There are also recourse loan arrangements coupled with special trusts or partnerships designed to accomplish the same objectives.


  This article refers to the insured as the policy owner. However, many transactions are structured so that the insured's portion of the insurance death benefit is owned by and/or payable to a "non-grantor trust," an irrevocable trust created especially for the premium financing transaction. Other programs may use limited partnerships or limited liability companies, instead of trusts, to own the policy and purportedly insulate the insured from tax and other liabilities.


  A “life settlement” is the purchase of a life insurance policy by an investor while the insured is alive, and does not involve an insurable interest in the continued life of the insured. The investor benefits only from the insured's death. Typically, the policy owner-seller receives more than the cash surrender value of the policy as the primary inducement to sell the policy.


  At a minimum, most programs include additional fees and payment requirements that make the repayment option much more expensive than a traditional loan. Even programs that make repayment a reasonable option typically include additional charges to provide the lender-investor with a 15% or greater compounded return.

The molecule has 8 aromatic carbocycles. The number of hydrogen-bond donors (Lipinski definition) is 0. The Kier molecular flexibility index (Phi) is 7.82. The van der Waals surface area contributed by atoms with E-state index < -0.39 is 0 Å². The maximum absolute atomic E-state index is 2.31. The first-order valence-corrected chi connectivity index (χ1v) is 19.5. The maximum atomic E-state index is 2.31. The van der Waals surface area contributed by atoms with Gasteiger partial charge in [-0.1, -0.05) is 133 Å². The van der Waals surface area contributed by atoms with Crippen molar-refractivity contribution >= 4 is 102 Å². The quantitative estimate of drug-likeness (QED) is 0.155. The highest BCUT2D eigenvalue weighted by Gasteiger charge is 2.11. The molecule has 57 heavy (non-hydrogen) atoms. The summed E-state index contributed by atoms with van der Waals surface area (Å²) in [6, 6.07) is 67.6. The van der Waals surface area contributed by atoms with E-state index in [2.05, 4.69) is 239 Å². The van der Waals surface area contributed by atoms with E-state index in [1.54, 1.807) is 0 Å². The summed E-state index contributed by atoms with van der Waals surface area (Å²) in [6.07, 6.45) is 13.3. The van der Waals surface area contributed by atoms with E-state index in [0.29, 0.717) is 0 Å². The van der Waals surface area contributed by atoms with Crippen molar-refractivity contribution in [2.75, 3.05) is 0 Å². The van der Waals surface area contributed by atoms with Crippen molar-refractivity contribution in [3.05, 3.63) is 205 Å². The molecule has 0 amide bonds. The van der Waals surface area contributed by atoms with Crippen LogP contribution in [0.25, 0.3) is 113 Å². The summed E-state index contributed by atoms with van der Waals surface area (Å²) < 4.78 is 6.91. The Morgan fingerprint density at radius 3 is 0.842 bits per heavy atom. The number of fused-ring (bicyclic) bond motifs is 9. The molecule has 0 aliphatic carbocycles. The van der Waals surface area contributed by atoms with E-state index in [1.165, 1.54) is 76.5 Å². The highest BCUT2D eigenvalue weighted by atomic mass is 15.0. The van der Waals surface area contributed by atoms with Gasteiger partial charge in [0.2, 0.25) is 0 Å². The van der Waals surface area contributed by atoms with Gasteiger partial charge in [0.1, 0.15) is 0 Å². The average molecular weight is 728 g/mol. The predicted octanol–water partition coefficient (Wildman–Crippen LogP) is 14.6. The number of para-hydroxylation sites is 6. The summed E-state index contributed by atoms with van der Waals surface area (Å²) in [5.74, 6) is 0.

This article later addresses the potential securities issues if the parties to the transaction are not accredited investors or if the promoters fail to comply with applicable securities laws and regulations.


  The promoters refer to “excess insurability” because they are looking for clients who do not want or feel they have a need to purchase any additional life insurance as part of their personal, business, or estate planning. For example, if the insured has a potential estate tax of $10 million and various insurance companies already have $4 million of life insurance in force on the insured's life, then the insured may have $6 million of excess insurability.